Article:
Starbreeze sells publishing rights to System Shock 3 back to OtherSide Entertainment

The Swedish publisher has had a rough few months and is still in the process of 'restructuring.'

Starbreeze has sold back System Shock 3's publishing rights to OtherSide Entertainment. The deal was a mutual agreement that has enabled the troubled publisher to offload the contracted terms in a way that doesn't leave the latest installment in the System Shock franchise in limbo. Starbreeze will be "fully reimbursed for costs the company has had in connection with the development of the game," according to the press release on the company's website.

“I believe this is the best solution for us, although it is sad that we cannot complete the project with OtherSide. System Shock 3 is a fantastic title developed in cooperation with the industry legend Warren Spector and I am looking forward to seeing the game released”, Mikael Nermark, interim CEO Starbreeze AB, said in the release.

The Swedish publisher has had a troubled few months, especially as the publishing deal with Behvaviour Interactive for their smash hit, Dead By Daylight, had come to an end. Q2 of last year was the last smooth quarter for Starbreeze, as they suffered big hits for their Q3 financials as a result of "poor sales" for Overkill's The Walking Dead.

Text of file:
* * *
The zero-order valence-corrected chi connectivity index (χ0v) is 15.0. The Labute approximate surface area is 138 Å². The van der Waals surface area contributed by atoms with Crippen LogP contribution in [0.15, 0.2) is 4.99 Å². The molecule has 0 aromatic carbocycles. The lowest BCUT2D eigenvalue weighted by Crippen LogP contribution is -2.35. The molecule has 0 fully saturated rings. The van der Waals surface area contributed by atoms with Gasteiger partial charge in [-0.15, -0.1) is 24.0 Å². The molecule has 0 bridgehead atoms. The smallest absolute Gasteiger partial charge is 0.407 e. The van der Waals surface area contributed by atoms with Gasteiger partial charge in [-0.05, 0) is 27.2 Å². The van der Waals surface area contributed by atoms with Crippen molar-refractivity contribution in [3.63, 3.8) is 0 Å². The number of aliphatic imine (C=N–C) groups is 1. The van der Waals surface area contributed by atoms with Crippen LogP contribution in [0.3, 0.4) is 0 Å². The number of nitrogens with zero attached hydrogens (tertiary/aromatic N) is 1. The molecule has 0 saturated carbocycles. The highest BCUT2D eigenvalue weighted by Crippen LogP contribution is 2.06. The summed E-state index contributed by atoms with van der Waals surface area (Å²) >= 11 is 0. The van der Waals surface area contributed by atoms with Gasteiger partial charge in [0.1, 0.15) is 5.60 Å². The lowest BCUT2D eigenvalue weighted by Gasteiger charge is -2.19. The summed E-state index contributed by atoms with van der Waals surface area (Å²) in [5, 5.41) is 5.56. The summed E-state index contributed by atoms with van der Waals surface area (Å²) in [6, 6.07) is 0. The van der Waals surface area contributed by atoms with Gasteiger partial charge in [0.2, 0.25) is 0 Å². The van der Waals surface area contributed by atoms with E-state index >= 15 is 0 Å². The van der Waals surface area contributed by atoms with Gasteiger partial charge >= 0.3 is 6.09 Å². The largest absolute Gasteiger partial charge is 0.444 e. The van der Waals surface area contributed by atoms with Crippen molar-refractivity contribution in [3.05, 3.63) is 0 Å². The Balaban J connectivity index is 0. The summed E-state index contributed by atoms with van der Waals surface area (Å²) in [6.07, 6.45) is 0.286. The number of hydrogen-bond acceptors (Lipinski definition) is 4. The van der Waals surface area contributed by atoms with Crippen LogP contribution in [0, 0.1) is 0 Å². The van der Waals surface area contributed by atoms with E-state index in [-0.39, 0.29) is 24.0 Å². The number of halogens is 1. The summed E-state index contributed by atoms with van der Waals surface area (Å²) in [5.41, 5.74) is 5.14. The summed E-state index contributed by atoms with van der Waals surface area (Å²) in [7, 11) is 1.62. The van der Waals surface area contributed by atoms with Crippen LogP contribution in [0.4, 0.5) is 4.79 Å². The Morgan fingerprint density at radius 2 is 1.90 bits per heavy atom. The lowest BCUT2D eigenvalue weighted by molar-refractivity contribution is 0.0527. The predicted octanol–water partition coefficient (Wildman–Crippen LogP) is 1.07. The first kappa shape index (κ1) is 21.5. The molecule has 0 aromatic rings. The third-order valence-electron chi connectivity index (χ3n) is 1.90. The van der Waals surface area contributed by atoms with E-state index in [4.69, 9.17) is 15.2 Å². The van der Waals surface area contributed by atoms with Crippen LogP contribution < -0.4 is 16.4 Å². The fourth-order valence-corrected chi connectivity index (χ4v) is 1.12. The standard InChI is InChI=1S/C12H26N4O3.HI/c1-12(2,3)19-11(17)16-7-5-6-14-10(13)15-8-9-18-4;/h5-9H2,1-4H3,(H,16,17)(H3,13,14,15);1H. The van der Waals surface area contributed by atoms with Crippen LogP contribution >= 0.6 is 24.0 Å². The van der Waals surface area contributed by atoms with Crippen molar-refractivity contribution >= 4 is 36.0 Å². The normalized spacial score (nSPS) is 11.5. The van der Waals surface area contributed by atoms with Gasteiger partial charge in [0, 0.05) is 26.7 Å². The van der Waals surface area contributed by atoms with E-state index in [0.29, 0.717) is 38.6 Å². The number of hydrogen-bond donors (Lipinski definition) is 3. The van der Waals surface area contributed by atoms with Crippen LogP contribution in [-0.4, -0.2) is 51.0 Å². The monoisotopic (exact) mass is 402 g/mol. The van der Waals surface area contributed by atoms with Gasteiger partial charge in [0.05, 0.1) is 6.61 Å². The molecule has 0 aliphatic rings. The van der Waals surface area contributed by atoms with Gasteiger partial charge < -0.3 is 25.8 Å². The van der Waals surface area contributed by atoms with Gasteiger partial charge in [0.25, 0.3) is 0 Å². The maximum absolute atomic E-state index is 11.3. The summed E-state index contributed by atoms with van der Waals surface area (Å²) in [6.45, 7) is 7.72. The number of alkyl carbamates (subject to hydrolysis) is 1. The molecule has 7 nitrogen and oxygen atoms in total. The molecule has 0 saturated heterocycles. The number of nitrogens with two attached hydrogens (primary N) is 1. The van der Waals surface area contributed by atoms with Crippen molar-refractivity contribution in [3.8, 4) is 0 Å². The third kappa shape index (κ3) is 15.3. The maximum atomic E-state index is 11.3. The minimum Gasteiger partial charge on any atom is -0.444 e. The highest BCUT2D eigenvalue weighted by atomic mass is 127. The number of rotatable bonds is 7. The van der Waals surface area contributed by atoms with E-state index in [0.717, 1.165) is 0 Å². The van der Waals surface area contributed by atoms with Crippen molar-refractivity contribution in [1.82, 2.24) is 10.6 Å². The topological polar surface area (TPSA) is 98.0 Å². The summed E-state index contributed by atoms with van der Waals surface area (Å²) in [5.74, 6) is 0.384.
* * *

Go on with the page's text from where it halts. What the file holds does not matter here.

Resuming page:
According to Starbreeze, a major reason for lagging sales is “because the share of sales in low-price countries, such as China and Russia, is significantly higher than expected.” Additionally, the studio will not be able to recognize a $10 million licensing fee from 505 Games, which published the console versions, until 2019.

In January, Starbreeze had long-time CEO Bo Andersson Klint step down from his role and the company began to engage in bankruptcy proceedings. According to a statement received by GamesIndustry, the company is having liquidity issues. In response the company has filed for “reconstruction.” This is philosophically similar to Chapter 11 bankruptcy in the United States, which includes a restructuring of debt and company reorganization in hopes of long-term recovery.

Shortly thereafter, the Starbreeze offices were raided by the Swedish Economic Crime Authority. An individual at the company (though not the former CEO) was suspected of insider trading. The company was not implicated in any wrongdoing.

Starbreeze is battle-scarred and somehow still limping along. Their focus will be on internal development projects, as well as maintaining the publishing rights to Psychonauts 2 and Ten Crowns.

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